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Waste Not, Want Not

Waste Not, Want Not

Jed Doble
01 September 2021

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Oven a billion tons of food is wasted every year all over the world. 61 percent of which is wasted in the home. We should start getting our act straight if we want the next generation to have enough to eat.

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At the start of the pandemic, when everyone buckled down for lockdown I dashed to the grocery and like many, went on a panic buying binge. Fridge and pantry fully stocked, I dug myself in. In the beginning I was actually enjoying it, cooking every meal, trying recipes I’ve been wanting to try, cooking Filipino comfort food. With all the uncertainty, I was looking to food to calm myself.
 
Then it started to happen, greens I had bought were spoiling in the vegetable crisper, had to throw half the milk carton because it had expired, some forgotten fruit was already fermenting deep in the fridge. And I was throwing things out. Part of me felt uneasy and guilty, but part of me said – well it happens.
 
As the weeks progressed into months, I noticed my weekly grocery runs were getting cheaper, I was buying less quickly perishable stuff. And learned to manage the quantity of things I bought.
Just recently, I saw an article on finedininglovers.com and the food waste stats shocked me. 20% of meat, 35% of fish and 45% of fruit and vegetables are wasted every year globally. 29 million tons of dairy products are wasted in Europe alone every year and 286 million tons of cereals (bread, pasta, rice, etc.) are wasted every year in industrialized countries. And I was in one way or another contributing to this.
 
So what can we do to help this crazy food waste from continuing? It is evident that we can’t continue to waste food like this. The United Nations says we must cut the food waste at retail and consumer levels to 50% by 2030, to avoid dire consequences.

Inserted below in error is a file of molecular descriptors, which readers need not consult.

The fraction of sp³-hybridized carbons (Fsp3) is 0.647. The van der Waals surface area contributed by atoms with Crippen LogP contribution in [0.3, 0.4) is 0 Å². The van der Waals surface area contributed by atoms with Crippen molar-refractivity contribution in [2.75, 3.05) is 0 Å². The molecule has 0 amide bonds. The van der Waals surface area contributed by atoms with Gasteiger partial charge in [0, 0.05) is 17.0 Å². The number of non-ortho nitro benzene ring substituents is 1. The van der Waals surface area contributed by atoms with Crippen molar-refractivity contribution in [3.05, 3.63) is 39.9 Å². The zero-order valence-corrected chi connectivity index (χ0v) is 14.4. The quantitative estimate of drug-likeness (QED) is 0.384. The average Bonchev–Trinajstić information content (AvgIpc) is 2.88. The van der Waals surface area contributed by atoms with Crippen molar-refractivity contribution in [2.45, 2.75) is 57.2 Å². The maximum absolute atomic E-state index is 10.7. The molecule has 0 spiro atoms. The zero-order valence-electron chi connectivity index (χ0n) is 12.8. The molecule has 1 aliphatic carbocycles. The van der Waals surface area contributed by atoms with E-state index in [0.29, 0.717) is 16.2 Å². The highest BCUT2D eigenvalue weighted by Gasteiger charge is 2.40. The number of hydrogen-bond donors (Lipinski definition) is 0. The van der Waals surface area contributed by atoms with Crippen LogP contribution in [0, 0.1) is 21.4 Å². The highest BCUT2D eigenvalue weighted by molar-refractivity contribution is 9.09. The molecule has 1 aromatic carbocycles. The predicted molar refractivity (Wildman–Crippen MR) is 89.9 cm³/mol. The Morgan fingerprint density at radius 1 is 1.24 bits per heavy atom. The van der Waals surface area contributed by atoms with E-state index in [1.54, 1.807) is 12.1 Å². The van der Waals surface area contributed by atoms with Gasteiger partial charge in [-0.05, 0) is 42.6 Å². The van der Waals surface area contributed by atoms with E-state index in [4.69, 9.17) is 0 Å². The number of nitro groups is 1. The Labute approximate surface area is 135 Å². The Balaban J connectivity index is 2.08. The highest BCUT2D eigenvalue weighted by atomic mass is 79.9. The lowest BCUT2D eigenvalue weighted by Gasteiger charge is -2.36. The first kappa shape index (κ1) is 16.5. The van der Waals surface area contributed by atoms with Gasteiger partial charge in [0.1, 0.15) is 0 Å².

So what can we do to help this crazy food waste from continuing? It is evident that we can’t continue to waste food like this. The United Nations says we must cut the food waste at retail and consumer levels to 50% by 2030, to avoid dire consequences.
 
Here are a few tips from me, things I’ve started to do in my own apartment and some I’ve read about.
 
  1. Be mindful when shopping. Don’t take the bigger package even if it turns out to be cheaper, if you know you won’t be able to finish it anyways. I’ve started buying smaller milk cartons.
  2. When cooking, plan your ingredient prep, not just to save time but to foresee what you might end up wasting. Vegetable peels and discards also have flavor, collect them and freeze them they can be used for soup stock later on.
  3. Love your leftovers. These can be rethought and created into new dishes. I personally save lots of left over protein – and use these to make Nasi Goreng!
  4. Old bread can be made into bread crumbs and stored in an airtight container for up to 6 months. Use your bread crumbs to thicken soups and sauces.
  5. Wrap your greens in some paper towels and store them in airtight containers in your crisper. This will extend their life by a few days.
  6. What I’ve done is I’ve started ordering catered meals. It has reduced my grocery spend, I get the right amount of food and I don’t throw out anything. My cooking is left for the chest days on weekends.
 
Let’s all do our share to try to reduce food waste. This is not only applicable to the home setting but to restaurants, hotels and other F&B establishments too. In the end, this mindfulness will go a long way in saving the planet’s resources.

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